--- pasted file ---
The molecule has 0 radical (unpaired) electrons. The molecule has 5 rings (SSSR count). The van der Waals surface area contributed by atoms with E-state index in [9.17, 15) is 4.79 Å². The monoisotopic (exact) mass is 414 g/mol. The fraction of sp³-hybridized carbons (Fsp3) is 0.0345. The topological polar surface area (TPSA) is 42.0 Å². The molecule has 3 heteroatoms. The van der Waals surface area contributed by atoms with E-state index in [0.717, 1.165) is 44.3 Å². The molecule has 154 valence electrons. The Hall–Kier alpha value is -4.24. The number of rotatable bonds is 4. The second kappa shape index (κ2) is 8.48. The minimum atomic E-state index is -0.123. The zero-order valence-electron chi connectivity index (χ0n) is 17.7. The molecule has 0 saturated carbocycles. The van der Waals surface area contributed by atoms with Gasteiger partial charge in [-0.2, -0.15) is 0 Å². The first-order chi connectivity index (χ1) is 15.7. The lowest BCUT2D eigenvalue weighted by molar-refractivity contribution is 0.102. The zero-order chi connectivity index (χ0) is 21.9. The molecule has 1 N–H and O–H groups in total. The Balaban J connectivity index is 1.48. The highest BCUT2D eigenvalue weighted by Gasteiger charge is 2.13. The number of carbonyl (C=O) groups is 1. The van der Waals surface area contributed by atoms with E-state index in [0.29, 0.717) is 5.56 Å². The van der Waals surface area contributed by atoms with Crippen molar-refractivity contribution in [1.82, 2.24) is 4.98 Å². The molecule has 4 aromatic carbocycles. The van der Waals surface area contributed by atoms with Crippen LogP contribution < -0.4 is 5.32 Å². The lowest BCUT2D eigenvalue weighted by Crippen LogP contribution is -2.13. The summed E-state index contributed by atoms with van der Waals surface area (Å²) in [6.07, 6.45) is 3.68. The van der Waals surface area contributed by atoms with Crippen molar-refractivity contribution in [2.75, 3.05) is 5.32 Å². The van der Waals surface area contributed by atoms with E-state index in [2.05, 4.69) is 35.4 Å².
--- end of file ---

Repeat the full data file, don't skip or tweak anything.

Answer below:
The molecule has 0 radical (unpaired) electrons. The molecule has 5 rings (SSSR count). The van der Waals surface area contributed by atoms with E-state index in [9.17, 15) is 4.79 Å². The monoisotopic (exact) mass is 414 g/mol. The fraction of sp³-hybridized carbons (Fsp3) is 0.0345. The topological polar surface area (TPSA) is 42.0 Å². The molecule has 3 heteroatoms. The van der Waals surface area contributed by atoms with E-state index in [0.717, 1.165) is 44.3 Å². The molecule has 154 valence electrons. The Hall–Kier alpha value is -4.24. The number of rotatable bonds is 4. The second kappa shape index (κ2) is 8.48. The minimum atomic E-state index is -0.123. The zero-order valence-electron chi connectivity index (χ0n) is 17.7. The molecule has 0 saturated carbocycles. The van der Waals surface area contributed by atoms with Gasteiger partial charge in [-0.2, -0.15) is 0 Å². The first-order chi connectivity index (χ1) is 15.7. The lowest BCUT2D eigenvalue weighted by molar-refractivity contribution is 0.102. The zero-order chi connectivity index (χ0) is 21.9. The molecule has 1 N–H and O–H groups in total. The Balaban J connectivity index is 1.48. The highest BCUT2D eigenvalue weighted by Gasteiger charge is 2.13. The number of carbonyl (C=O) groups is 1. The van der Waals surface area contributed by atoms with E-state index in [0.29, 0.717) is 5.56 Å². The van der Waals surface area contributed by atoms with Crippen molar-refractivity contribution in [1.82, 2.24) is 4.98 Å². The molecule has 4 aromatic carbocycles. The van der Waals surface area contributed by atoms with Crippen LogP contribution < -0.4 is 5.32 Å². The lowest BCUT2D eigenvalue weighted by Crippen LogP contribution is -2.13. The summed E-state index contributed by atoms with van der Waals surface area (Å²) in [6.07, 6.45) is 3.68. The van der Waals surface area contributed by atoms with Crippen molar-refractivity contribution in [2.75, 3.05) is 5.32 Å². The van der Waals surface area contributed by atoms with E-state index in [2.05, 4.69) is 35.4 Å².